In 1823, William Webb Ellis first picked up the ball in his arms and ran with it. And for the next 156 years forwards have been trying to work out why. - Tasker Watkins VC, LJ.

Tuesday, April 19, 2011

Kolpak, Zambrano and Players

It's not often you get a European Court of Justice ruling so well-known that the name of the case becomes a sporting term. One such case was the Bosman judgement in football; another is the Kolpak case.

In brief, Kolpak was about a Slovak handball player. At the time, although Slovakia was not yet an EU member state, he was playing in Germany. He had a valid residence permit and contract. The governing body of the sport in Germany placed restrictions on the number of non-EU nationals who could play on a team.  Mr. Kolpak asked for a player licence which didn't have those restrictions; and was refused. As Slovakia at the time had an association agreement with the EU, this was an invalid discrimination, because Slovak nationals were entitled to the benefit of free movement of workers. The European Court of Justice (ECJ) also held that there was no sports-related reason for this discrimination, so it couldn't stand.

This may seem very, very abtruse. It is, but it has had a huge effect on rugby. The reason is, the same right not to be counted towards limits on the number of non-EU players is extended to nationals of countries that have Association Agreements with the EU. Once those players are lawfully working in the EU, they have equal rights to work as EU citizens and can't have their numbers restricted. And under the Cotonou Agreement among the list of the countries that have those agreements, are South Africa, Namibia, Fiji, Tonga and Samoa. And that's where rugby comes in.

Because once a rugby player from those countries signs for a European club, he doesn't count towards the restrictions on players. That makes him more valuable to that club, as each Kolpak player signed opens up a space for a non-Kolpak player - like an Argentinean, New Zealander or Australian - to be signed as well.

To give a practical example; the French club RC Toulon have, on their books Carl Hayman (NZ - non-Kolpak), Juan Fernandez Lobbe (Argentina - non-Kolpak) and Felipe Contepomi (Argentina - non-Kolpak) on their books. With only two non-EU, non-Kolpak slots available in a match-day 23, this means one of those three will always lose out. However, Joe van Niekirk (SA - Kolpak), George Smith (Tongan passport - Kolpak) or Rudi Wulf (Samoan - Kolpak) are always eligible to play.

This means it's worth a lot to a club to find a way for a non-EU non-Kolpak star to be registered as a Kolpak player in order to get their full money's worth out of the player. For example, when All Black great Andrew Mehrtens was playing with the English team Harlequins in 2005-6, he sought a South African passport (Mehrtens was born in Durban) in order to count as a Kolpak player.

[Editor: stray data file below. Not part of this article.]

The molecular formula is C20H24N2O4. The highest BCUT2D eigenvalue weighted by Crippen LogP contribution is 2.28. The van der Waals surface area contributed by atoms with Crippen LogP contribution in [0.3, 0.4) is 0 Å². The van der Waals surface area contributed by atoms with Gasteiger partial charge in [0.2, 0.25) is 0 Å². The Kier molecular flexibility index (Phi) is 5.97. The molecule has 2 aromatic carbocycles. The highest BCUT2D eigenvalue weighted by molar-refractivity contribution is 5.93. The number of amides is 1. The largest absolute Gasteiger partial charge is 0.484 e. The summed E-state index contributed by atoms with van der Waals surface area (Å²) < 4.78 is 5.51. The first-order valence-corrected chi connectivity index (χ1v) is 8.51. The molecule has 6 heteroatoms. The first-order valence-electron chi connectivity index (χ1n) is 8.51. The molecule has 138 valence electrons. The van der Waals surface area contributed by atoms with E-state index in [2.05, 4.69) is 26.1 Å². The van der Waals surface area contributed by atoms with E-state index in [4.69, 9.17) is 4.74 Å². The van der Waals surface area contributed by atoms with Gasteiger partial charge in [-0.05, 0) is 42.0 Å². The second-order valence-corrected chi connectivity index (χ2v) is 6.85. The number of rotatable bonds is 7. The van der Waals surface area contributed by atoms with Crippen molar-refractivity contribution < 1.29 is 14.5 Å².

This has led to dramatic results. There are apparently some 150 South Africans playing professional rugby in France alone. The EU has reviewed how it views their status under the Cotonou Agreement - the association agreement that gets them in under Kolpak - from free movement of workers to the provision of services. This has led to big restrictions in the UK for example, where players have to have been playing there for four years to be classed on the same footing as EU players.

However, there may, for some players, now be another angle. In the recent Zambrano case, the ECJ held that parents of a dependent EU national child are to be given full rights to work in the EU state of which those children are nationals as a consequence of the rights of that EU national child. So, the non-EU, non-Kolpak parents of an Irish child could work in Ireland with no restrictions; and, following on other decisions, could move to another EU state to work.

Again, one might ask - so? Well, take a concrete example. Paul Warwick of Munster is moving to Stade Fran├žais. Warwick is Australian - non-Kolpak. His wife is Irish, his children are entitled to Irish passports and are EU nationals. Under Zambrano, Warwick, as the parent of dependent EU national children, is entitled to live in Ireland without restriction - and also, under other cases, to move to and work in France without restriction.

Unwittingly, Stade Fran├žais have effectively just got themselves another Kolpak player - without the premium for a Kolpak player.

Now, obviously, this is of much more limited impact for a lot of players. However, it's significant. The easiest place in the major rugby-playing EU countries in which the child of non-EU parents can get EU citizenship is Ireland.

A child with an Irish-citizen parent or ancestor; a child with a parent in Ireland for three of the last four years before the child is born; or the child of a Kolpak player - all are entitled to Irish citizenship. That means that for an awful lot of overseas players looking to build an NH career, Ireland would be the logical place to come; especially if they are having a family here. Again, to give a concrete example; Lifiemi Mafi of Munster holds a Tongan passport, and is a Kolpak player. Under Kolpak, there are no restrictions on his residence in Ireland. His daughter was born in Ireland in 2007, and is entitled to Irish citizenship; so, under Zambrano, there are, in effect, no restrictions on Mafi's moving or working within the EU.

Of course, the downside of this is that for French clubs, it adds an extra incentive to look at Australians and Kiwis playing in Ireland.

Thankfully, from the viewpoint of a Munster fan, one Douglas Charles Howlett, Esq., has already signed an extension with Munster. He's not going anywhere...